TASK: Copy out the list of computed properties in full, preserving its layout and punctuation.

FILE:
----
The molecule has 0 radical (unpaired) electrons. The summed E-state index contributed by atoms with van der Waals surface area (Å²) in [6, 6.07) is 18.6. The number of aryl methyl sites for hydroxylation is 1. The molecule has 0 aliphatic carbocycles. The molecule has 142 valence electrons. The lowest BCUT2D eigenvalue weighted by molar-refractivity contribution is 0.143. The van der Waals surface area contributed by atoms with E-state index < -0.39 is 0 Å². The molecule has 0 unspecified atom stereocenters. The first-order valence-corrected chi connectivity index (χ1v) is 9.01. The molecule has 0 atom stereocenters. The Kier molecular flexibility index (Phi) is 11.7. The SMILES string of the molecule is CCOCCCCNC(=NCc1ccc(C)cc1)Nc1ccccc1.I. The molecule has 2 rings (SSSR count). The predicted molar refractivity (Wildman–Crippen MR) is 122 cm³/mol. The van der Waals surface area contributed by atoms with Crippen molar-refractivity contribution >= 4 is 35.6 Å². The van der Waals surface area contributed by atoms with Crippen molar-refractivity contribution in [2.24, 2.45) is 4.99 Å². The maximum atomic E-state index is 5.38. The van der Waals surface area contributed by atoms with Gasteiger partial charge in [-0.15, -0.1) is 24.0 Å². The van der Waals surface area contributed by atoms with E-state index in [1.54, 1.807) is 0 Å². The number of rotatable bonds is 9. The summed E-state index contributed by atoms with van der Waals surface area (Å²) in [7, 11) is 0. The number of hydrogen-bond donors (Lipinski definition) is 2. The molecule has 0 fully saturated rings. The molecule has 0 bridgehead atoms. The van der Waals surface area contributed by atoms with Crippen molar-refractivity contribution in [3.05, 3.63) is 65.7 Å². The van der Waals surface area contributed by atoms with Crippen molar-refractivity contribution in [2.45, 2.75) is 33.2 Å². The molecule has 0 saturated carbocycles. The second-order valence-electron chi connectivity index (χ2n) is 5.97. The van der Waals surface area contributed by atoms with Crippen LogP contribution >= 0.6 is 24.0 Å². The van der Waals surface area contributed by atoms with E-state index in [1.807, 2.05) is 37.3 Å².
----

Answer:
The molecule has 0 radical (unpaired) electrons. The summed E-state index contributed by atoms with van der Waals surface area (Å²) in [6, 6.07) is 18.6. The number of aryl methyl sites for hydroxylation is 1. The molecule has 0 aliphatic carbocycles. The molecule has 142 valence electrons. The lowest BCUT2D eigenvalue weighted by molar-refractivity contribution is 0.143. The van der Waals surface area contributed by atoms with E-state index < -0.39 is 0 Å². The molecule has 0 unspecified atom stereocenters. The first-order valence-corrected chi connectivity index (χ1v) is 9.01. The molecule has 0 atom stereocenters. The Kier molecular flexibility index (Phi) is 11.7. The SMILES string of the molecule is CCOCCCCNC(=NCc1ccc(C)cc1)Nc1ccccc1.I. The molecule has 2 rings (SSSR count). The predicted molar refractivity (Wildman–Crippen MR) is 122 cm³/mol. The van der Waals surface area contributed by atoms with Crippen molar-refractivity contribution >= 4 is 35.6 Å². The van der Waals surface area contributed by atoms with Crippen molar-refractivity contribution in [2.24, 2.45) is 4.99 Å². The maximum atomic E-state index is 5.38. The van der Waals surface area contributed by atoms with Gasteiger partial charge in [-0.15, -0.1) is 24.0 Å². The van der Waals surface area contributed by atoms with E-state index in [1.54, 1.807) is 0 Å². The number of rotatable bonds is 9. The summed E-state index contributed by atoms with van der Waals surface area (Å²) in [7, 11) is 0. The number of hydrogen-bond donors (Lipinski definition) is 2. The molecule has 0 fully saturated rings. The molecule has 0 bridgehead atoms. The van der Waals surface area contributed by atoms with Crippen molar-refractivity contribution in [3.05, 3.63) is 65.7 Å². The van der Waals surface area contributed by atoms with Crippen molar-refractivity contribution in [2.45, 2.75) is 33.2 Å². The molecule has 0 saturated carbocycles. The second-order valence-electron chi connectivity index (χ2n) is 5.97. The van der Waals surface area contributed by atoms with Crippen LogP contribution >= 0.6 is 24.0 Å². The van der Waals surface area contributed by atoms with E-state index in [1.807, 2.05) is 37.3 Å².